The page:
However, many folks seem to want to run off to government to do something about agency costs whenever or wherever they are found.  This is hugely dangerous, as Congress tends to have the highest agency costs one will ever be likely to find.

We're All Technocrats

The auto bailout is dead, at least for now:

A bailout-weary Congress killed a $14 billion package to aid struggling U.S. automakers Thursday night after a partisan dispute over union wage cuts derailed a last-ditch effort to revive the emergency
aid before year's end.

Republicans, breaking sharply with President George W. Bush as his term draws to a close, refused to back federal aid for Detroit's beleaguered Big Three without a guarantee that the United Auto Workers would agree by the end of next year to wage cuts to bring their pay into line with U.S. plants of Japanese carmakers. The UAW refused to do so before its current contract with the automakers expires in 2011.

Good.  Chapter 11 was made for this kind of situation, and folks will quickly come to understand that productive assets don't go *poof* in a bankruptcy  (though equity values can).

By the way, you will note that Senate Republicans did not suddenly become economic libertarians.  Their objection seems to be that the bill does not micro-manage the auto industry they same way they would want to micro-manage the auto industry.  You can see in these political battles that Congress brings its usual identity politics to these decisions:  Republicans want to hammer the unions, Democrats want to hammer executive pay.  Which is why these restructuring discussions don't belong in Congress.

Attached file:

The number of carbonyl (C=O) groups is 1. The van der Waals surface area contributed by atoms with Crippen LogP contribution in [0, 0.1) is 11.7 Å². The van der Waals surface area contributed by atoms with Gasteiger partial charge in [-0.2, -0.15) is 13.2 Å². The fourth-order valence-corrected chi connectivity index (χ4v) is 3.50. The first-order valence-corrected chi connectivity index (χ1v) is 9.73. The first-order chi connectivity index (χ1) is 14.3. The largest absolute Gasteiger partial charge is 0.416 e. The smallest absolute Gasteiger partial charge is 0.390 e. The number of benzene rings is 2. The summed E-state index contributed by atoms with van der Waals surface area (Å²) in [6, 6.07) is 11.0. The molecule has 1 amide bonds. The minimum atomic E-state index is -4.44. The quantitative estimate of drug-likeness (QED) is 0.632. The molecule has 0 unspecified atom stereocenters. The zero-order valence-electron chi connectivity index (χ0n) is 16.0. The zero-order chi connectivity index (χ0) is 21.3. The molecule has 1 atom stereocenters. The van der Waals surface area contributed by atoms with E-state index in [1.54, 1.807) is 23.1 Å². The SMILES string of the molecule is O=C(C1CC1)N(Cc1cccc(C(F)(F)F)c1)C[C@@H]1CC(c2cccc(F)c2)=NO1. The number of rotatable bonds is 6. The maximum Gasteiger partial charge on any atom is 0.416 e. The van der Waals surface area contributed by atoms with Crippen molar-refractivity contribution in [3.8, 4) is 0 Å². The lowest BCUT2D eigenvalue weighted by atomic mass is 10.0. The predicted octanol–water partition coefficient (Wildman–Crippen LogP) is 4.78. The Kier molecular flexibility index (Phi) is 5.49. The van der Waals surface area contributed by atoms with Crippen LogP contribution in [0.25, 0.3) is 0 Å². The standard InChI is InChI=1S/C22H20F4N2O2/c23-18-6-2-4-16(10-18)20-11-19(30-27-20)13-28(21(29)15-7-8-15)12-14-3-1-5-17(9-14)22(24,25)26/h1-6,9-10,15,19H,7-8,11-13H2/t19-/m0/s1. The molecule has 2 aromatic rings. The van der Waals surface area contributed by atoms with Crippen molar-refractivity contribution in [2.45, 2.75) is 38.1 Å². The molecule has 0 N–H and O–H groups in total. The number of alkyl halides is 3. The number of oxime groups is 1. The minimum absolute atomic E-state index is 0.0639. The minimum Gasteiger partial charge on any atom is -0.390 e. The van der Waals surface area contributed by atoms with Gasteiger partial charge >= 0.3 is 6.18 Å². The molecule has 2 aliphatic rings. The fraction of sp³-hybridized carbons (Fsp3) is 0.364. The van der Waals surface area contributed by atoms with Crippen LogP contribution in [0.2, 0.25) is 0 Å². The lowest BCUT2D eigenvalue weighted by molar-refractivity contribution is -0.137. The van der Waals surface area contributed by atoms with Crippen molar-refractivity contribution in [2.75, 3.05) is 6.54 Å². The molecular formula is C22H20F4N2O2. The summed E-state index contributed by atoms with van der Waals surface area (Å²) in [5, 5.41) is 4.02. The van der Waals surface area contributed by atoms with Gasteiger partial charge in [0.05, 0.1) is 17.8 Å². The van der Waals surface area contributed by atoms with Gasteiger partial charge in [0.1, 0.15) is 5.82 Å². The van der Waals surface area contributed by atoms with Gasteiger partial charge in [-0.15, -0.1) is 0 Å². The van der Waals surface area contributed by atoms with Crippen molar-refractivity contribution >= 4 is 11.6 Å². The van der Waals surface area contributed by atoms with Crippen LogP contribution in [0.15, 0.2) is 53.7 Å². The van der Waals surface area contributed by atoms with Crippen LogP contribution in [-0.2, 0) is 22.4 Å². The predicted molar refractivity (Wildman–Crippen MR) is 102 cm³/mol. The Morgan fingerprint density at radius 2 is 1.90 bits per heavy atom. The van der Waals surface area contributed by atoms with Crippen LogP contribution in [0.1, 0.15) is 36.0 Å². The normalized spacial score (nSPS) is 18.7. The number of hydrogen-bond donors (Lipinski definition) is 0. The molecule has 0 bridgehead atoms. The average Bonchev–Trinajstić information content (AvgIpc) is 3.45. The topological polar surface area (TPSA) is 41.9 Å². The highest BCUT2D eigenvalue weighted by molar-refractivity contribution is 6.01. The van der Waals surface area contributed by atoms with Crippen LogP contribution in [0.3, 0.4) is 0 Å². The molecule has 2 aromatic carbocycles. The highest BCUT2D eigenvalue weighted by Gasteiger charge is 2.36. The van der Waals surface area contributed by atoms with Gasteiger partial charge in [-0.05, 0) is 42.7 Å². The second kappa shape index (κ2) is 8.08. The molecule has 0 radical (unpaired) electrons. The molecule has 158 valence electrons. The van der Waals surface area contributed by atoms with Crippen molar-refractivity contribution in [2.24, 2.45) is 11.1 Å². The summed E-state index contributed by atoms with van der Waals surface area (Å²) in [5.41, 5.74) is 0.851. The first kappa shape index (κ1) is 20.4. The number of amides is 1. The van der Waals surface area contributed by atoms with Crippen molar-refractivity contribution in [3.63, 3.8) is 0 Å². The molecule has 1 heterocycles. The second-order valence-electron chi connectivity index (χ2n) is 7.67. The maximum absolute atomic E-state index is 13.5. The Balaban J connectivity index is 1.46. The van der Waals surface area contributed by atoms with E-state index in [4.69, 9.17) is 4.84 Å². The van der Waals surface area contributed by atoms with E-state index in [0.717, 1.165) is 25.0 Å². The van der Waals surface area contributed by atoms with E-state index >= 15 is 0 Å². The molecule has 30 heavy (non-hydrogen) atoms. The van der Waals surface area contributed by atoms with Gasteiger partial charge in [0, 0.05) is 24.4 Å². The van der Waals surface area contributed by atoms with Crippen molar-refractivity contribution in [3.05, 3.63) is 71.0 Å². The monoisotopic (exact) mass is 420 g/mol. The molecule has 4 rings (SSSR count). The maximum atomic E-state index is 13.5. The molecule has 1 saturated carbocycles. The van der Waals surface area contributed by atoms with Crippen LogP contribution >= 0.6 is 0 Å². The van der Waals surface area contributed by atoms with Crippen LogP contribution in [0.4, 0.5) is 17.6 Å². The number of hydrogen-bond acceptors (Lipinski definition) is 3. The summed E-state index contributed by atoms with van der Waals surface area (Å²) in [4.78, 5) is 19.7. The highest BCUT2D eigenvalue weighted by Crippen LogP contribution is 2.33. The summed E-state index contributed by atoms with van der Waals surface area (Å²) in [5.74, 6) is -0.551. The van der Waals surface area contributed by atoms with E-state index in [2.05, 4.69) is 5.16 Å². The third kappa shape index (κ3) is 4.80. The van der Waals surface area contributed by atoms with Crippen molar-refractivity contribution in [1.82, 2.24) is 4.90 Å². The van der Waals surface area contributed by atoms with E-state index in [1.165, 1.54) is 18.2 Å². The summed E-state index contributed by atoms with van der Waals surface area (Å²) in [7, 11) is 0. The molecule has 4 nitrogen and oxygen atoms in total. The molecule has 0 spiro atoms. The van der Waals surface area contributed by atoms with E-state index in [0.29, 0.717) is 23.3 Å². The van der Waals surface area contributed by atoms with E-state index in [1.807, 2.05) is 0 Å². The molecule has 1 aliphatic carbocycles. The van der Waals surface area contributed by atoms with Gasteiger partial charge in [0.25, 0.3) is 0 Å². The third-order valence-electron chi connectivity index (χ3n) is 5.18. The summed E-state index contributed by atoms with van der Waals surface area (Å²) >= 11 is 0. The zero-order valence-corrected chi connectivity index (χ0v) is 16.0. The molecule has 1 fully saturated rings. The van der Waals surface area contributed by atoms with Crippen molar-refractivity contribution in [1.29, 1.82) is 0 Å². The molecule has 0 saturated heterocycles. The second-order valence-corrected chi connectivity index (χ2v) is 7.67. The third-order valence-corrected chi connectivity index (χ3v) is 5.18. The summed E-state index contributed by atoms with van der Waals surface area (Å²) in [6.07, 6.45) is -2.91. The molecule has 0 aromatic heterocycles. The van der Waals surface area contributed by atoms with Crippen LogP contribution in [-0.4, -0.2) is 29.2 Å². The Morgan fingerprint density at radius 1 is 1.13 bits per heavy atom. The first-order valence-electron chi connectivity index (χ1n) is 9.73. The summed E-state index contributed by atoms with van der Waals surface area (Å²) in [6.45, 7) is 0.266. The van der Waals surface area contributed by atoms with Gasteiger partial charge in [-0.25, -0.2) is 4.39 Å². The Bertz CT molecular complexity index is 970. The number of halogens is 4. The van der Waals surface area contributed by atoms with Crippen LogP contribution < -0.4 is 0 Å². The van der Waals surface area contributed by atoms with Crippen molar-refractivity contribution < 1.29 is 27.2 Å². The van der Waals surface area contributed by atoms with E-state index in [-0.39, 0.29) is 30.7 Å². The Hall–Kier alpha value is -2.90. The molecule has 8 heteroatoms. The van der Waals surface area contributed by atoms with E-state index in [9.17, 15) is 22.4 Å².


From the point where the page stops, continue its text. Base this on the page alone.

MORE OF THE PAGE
Apparently, the Democratic Congress is trying to "take on" high executive pay with some kind of punitive taxation plan.  This fits well into a class of legislation I would describe as "useless at best, probably counter-productive, but of high symbolic value to our base," something to which both parties are unbelievably susceptible.

I'm confused, by the way, about why exactly I should care how much CEOs are paid, particularly for executives that don't work for companies in which I own stock?  I don't think Paris Hilton, George Clooney, or the CEO of Home Depot are worth what they are paid, but I don't know how it affects me except perhaps for some simmering envy.  Does anyone with above a 5th grade education really believe that they will pay one cent less for gas or a refinery worker will make one dollar more if the CEO of Shell is paid less?

I do understand why the shareholders of Home Depot might be pissed off about what they were paying their CEO, or more accurately, what they paid him to go away.  I am sure the Arizona Cardinals felt the same way about Dennis Green.  Now, if Democrats wanted to suggest that shareholder voting and corporate governance rules needed to be amended to make it easier for shareholders to hold managers accountable for bad decisions and to overrule sweetheart deals between buddies on the board, I am very open to listening.